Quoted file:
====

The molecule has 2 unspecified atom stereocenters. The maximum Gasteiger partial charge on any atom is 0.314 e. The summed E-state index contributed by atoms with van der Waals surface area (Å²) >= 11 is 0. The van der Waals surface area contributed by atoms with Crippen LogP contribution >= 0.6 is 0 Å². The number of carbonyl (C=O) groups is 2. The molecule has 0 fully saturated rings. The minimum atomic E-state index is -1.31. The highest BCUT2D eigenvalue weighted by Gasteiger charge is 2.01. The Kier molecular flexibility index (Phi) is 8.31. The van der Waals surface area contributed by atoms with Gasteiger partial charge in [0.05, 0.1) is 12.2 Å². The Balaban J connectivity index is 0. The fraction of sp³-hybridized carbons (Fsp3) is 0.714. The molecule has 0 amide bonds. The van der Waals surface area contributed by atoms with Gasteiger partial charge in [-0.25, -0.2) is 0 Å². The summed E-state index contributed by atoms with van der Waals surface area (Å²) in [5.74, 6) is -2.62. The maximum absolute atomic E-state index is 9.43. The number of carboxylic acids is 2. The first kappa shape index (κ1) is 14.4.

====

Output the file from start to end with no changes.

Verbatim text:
The molecule has 2 unspecified atom stereocenters. The maximum Gasteiger partial charge on any atom is 0.314 e. The summed E-state index contributed by atoms with van der Waals surface area (Å²) >= 11 is 0. The van der Waals surface area contributed by atoms with Crippen LogP contribution >= 0.6 is 0 Å². The number of carbonyl (C=O) groups is 2. The molecule has 0 fully saturated rings. The minimum atomic E-state index is -1.31. The highest BCUT2D eigenvalue weighted by Gasteiger charge is 2.01. The Kier molecular flexibility index (Phi) is 8.31. The van der Waals surface area contributed by atoms with Gasteiger partial charge in [0.05, 0.1) is 12.2 Å². The Balaban J connectivity index is 0. The fraction of sp³-hybridized carbons (Fsp3) is 0.714. The molecule has 0 amide bonds. The van der Waals surface area contributed by atoms with Gasteiger partial charge in [-0.25, -0.2) is 0 Å². The summed E-state index contributed by atoms with van der Waals surface area (Å²) in [5.74, 6) is -2.62. The maximum absolute atomic E-state index is 9.43. The number of carboxylic acids is 2. The first kappa shape index (κ1) is 14.4.